More career advice coming your way! This post will focus on a task we will all face when striving for a job. It is a task that is not meant to be stressful, as long as we are prepared. It is a task that asks us to put our best self forward and engage with other professionals. This task is the inevitable interview, and the School of Public Health, Career Services offers the resources to master all types of interviews. Hence, Crash Couse: How To Ace an Informal Interview.
Informal interviews are beneficial for a variety of reasons. By conducting informal interviews, you are able to make connections within the field of your interest. These connections can in turn become future employers or even avenues for internships. So do not be afraid to put your self out there and reach out to someone of interest within your field of study!
I recently conducted my first informational interview, and was surprised and pleased with the outcome! Through the use of LinkedIn, I found an IU alumni working as a Registered Dietician in the Chicago area. By interviewing her I was able to gain an inside look of what working as a Registered Dietician in private practice would be like.
First step: Who to talk to?
I reached out to IU alumni because I felt like there was already a connection between us. (HOOSIERS for life!…right?) IU alumni will be excited to talk to IU students. Another great start is talking to your family and friends. Even if there is not anyone within your immediate circle working in your field of interest, I am sure they would know someone.
Second step: Is it weird to talk someone that you do not know personally?
I have to admit that I was a little hesitant to reach out to someone that I did not personally know. To save you the time here is some advice: Don’t be hesitant! It is completely normal to ask a professional within your field if you could conduct an informal interview with them. Here is what you can say in just one brief email:
- Introduce yourself
- Mention how you are heard about them
- Explain your interest within the field
- Request a short amount of their time for an informal interview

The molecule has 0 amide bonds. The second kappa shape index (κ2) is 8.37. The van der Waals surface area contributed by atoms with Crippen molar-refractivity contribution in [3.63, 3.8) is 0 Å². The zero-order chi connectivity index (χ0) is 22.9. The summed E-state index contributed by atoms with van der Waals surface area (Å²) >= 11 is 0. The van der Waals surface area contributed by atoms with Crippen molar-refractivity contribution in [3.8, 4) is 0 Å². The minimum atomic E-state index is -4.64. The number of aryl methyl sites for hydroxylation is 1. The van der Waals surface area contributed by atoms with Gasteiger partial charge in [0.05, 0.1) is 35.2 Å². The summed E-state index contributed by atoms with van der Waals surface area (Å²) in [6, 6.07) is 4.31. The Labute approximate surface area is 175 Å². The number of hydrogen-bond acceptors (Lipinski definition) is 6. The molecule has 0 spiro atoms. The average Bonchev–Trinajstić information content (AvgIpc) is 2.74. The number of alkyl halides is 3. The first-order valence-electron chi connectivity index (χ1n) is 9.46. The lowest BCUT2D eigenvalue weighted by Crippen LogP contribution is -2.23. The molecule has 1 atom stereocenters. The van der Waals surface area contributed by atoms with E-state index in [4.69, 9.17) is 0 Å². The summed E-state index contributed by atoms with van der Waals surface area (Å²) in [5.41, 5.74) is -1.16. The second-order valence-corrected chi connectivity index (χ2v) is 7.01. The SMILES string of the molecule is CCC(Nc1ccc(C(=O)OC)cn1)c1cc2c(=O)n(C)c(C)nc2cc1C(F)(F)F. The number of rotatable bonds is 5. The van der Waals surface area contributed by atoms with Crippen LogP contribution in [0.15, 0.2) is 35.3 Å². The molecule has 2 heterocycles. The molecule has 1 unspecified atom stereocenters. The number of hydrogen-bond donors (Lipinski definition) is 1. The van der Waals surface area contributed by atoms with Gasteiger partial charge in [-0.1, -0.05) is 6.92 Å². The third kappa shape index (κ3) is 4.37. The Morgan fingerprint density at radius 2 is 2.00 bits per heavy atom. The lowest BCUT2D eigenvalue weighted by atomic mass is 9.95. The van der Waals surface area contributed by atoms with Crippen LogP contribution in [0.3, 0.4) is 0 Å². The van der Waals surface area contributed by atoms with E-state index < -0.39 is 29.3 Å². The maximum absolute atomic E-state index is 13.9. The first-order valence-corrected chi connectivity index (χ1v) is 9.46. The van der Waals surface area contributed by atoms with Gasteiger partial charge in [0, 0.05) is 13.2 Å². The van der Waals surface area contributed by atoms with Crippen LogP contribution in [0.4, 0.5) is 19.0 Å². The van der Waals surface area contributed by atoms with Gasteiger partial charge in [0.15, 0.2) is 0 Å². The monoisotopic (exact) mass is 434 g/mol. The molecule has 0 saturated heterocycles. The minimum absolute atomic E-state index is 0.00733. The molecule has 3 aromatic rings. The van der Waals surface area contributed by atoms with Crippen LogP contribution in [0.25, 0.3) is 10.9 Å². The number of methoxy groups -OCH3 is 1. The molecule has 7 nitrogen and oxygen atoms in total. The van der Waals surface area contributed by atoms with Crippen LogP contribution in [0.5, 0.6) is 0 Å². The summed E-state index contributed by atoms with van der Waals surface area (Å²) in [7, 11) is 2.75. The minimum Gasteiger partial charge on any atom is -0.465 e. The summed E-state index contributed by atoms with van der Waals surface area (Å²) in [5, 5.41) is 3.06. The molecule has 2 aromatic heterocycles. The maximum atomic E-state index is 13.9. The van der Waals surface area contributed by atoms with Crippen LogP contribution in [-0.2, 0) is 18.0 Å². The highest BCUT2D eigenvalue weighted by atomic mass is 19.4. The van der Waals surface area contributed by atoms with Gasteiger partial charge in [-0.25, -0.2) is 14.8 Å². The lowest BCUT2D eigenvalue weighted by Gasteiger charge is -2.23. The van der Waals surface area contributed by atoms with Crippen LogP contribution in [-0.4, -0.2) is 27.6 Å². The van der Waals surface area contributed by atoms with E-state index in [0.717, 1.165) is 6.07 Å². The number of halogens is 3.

Third step: Should we talk via Skype, phone, or in person?
If the professional is living in your area and is willing to meet up in person that would be ideal. However, don’t let too far of a distance burst your bubble because phone and Skype interviews are common avenues as well. If talking over the phone make sure you turn you phone on silent to avoid any other distractions. If talking over Skype, become comfortable with using Skype before conducting the interview. In all situations, allow yourself enough time to prepare!
Fourth Step: How do I prepare?
The School of Public Health, Career Services has useful handouts that outline types of interviews and example questions, so make sure that you utilize these resources. Write up your own list of interview questions, and include some of the common, must ask questions. Also, research more about the professional you are talking to in order to ask less generic questions. If meeting in person, make sure you arrive at least 10 minutes early. If talking over the phone or Skype, have a quiet space where you will sit and be ready a few minutes early. Also, know who is calling whom and take into account different time zones! I learned the time zone difference from experience.
Fifth Step: During the Interview and after, too!
During the Interview listen intently, talk clearly, and be enthusiastic. Absorb all of the advice that professionals have from their own experience. Also, the time after the interview is just as important! Be sure to send a follow-up thank you letter, which you remind them of who you are and point out specific elements of your conversation that were helpful. This is how you keep the connection and open a sea of opportunity. I am already planning on meeting the person that I interviewed when I travel to Chicago this November! As you can see, exciting opportunities WILL come from an informal interview.
Categories: Career Advice
IUSPH Career Services
Job opportunities for Indiana University School of Public Health-Bloomington majors are diverse and expanding as the emphasis on living a healthy lifestyle grows around the world. Career Services experts in each of our academic departments will provide one-on-one counseling and career building opportunities throughout your academic career, from choosing the right major to developing a strategy to find a job. They can assist you with:
•resume and cover letter preparation
•graduate school preparation